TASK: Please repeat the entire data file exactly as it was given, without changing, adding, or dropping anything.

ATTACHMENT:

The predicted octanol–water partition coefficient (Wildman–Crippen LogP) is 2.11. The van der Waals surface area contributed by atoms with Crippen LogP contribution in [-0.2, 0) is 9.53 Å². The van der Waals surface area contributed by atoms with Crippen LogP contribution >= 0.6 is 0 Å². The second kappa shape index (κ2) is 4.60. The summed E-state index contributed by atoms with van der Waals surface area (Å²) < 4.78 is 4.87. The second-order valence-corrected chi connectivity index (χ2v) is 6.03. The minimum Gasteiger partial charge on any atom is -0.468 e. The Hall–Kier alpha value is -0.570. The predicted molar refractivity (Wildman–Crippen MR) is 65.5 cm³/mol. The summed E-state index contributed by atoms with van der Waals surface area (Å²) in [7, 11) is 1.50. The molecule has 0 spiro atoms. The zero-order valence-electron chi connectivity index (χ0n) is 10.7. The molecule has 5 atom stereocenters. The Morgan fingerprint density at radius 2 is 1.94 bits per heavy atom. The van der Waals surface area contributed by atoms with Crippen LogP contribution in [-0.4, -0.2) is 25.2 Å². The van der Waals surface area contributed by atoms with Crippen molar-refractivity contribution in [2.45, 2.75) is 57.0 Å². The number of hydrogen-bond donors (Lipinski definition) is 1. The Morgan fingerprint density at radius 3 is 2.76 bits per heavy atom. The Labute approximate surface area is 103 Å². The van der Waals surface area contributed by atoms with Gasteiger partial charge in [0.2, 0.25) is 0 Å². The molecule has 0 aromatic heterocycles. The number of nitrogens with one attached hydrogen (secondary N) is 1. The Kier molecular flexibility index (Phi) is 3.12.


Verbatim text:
The predicted octanol–water partition coefficient (Wildman–Crippen LogP) is 2.11. The van der Waals surface area contributed by atoms with Crippen LogP contribution in [-0.2, 0) is 9.53 Å². The van der Waals surface area contributed by atoms with Crippen LogP contribution >= 0.6 is 0 Å². The second kappa shape index (κ2) is 4.60. The summed E-state index contributed by atoms with van der Waals surface area (Å²) < 4.78 is 4.87. The second-order valence-corrected chi connectivity index (χ2v) is 6.03. The minimum Gasteiger partial charge on any atom is -0.468 e. The Hall–Kier alpha value is -0.570. The predicted molar refractivity (Wildman–Crippen MR) is 65.5 cm³/mol. The summed E-state index contributed by atoms with van der Waals surface area (Å²) in [7, 11) is 1.50. The molecule has 0 spiro atoms. The zero-order valence-electron chi connectivity index (χ0n) is 10.7. The molecule has 5 atom stereocenters. The Morgan fingerprint density at radius 2 is 1.94 bits per heavy atom. The van der Waals surface area contributed by atoms with Crippen LogP contribution in [-0.4, -0.2) is 25.2 Å². The van der Waals surface area contributed by atoms with Crippen molar-refractivity contribution in [2.45, 2.75) is 57.0 Å². The number of hydrogen-bond donors (Lipinski definition) is 1. The Morgan fingerprint density at radius 3 is 2.76 bits per heavy atom. The Labute approximate surface area is 103 Å². The van der Waals surface area contributed by atoms with Gasteiger partial charge in [0.2, 0.25) is 0 Å². The molecule has 0 aromatic heterocycles. The number of nitrogens with one attached hydrogen (secondary N) is 1. The Kier molecular flexibility index (Phi) is 3.12.